Flower production decreases with warmer and more humid atmospheric conditions in a western Amazonian forest

Jason Vleminckx, J. Aaron Hogan, Margaret R. Metz, Liza S. Comita, Simon A. Queenborough, S. Joseph Wright, Renato Valencia, Milton Zambrano, Nancy C. Garwood

Producción científica: Contribución a una revistaArtículorevisión exhaustiva


Climate models predict that everwet western Amazonian forests will face warmer and wetter atmospheric conditions, and increased cloud cover. It remains unclear how these changes will impact plant reproductive performance, such as flowering, which plays a central role in sustaining food webs and forest regeneration. Warmer and wetter nights may cause reduced flower production, via increased dark respiration rates or alteration in the reliability of flowering cue-based processes. Additionally, more persistent cloud cover should reduce the amounts of solar irradiance, which could limit flower production. We tested whether interannual variation in flower production has changed in response to fluctuations in irradiance, rainfall, temperature, and relative humidity over 18 yrs in an everwet forest in Ecuador. Analyses of 184 plant species showed that flower production declined as nighttime temperature and relative humidity increased, suggesting that warmer nights and greater atmospheric water saturation negatively impacted reproduction. Species varied in their flowering responses to climatic variables but this variation was not explained by life form or phylogeny. Our results shed light on how plant communities will respond to climatic changes in this everwet region, in which the impacts of these changes have been poorly studied compared with more seasonal Neotropical areas.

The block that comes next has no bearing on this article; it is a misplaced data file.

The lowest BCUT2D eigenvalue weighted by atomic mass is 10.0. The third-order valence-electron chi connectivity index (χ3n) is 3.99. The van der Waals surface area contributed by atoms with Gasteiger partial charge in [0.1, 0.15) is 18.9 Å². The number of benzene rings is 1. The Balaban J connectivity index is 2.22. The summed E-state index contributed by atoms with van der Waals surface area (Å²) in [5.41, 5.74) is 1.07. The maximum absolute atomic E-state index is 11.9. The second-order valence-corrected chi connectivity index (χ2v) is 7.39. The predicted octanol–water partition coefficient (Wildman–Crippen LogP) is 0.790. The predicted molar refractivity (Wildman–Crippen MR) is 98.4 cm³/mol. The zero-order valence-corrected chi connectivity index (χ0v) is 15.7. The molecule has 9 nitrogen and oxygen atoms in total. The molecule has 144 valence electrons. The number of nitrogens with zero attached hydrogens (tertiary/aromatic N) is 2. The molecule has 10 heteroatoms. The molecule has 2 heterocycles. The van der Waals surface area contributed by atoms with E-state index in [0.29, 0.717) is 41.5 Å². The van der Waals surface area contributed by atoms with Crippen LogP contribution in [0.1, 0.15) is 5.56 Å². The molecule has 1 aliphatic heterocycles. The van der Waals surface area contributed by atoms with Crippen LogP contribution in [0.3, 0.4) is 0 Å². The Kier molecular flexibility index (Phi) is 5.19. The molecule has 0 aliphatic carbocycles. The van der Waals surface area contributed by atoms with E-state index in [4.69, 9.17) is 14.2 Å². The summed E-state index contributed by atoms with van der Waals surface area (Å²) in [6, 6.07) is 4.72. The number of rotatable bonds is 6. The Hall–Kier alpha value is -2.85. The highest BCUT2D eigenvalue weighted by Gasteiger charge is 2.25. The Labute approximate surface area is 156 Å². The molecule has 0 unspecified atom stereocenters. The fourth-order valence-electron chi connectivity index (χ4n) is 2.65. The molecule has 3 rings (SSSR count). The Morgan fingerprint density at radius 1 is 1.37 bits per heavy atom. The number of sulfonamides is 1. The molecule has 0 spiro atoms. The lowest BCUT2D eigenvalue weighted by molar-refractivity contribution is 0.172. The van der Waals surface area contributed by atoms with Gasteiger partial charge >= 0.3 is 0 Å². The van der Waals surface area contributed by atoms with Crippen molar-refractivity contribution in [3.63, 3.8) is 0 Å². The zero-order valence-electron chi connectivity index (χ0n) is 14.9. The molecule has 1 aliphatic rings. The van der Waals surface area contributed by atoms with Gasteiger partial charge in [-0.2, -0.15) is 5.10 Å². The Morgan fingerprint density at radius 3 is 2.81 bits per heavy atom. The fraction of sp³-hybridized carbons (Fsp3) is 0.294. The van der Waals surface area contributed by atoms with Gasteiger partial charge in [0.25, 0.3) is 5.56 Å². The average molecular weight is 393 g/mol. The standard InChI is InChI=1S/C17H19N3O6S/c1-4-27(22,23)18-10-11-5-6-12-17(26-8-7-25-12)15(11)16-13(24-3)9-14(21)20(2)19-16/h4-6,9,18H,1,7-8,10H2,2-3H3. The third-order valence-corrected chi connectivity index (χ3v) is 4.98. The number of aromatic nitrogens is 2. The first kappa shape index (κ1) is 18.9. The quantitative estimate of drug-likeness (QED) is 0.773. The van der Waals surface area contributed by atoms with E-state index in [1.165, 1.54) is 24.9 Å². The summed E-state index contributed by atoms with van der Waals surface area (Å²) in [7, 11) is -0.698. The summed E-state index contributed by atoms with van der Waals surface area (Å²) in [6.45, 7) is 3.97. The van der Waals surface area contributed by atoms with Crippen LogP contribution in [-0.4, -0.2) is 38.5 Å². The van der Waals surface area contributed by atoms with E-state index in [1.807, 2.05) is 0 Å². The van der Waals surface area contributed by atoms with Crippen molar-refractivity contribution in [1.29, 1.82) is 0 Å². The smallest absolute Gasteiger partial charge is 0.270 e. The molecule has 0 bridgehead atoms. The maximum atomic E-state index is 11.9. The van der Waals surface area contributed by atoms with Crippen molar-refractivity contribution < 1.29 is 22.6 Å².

Idioma originalInglés
Páginas (desde-hasta)1035-1046
Número de páginas12
PublicaciónNew Phytologist
EstadoPublicada - feb. 2024

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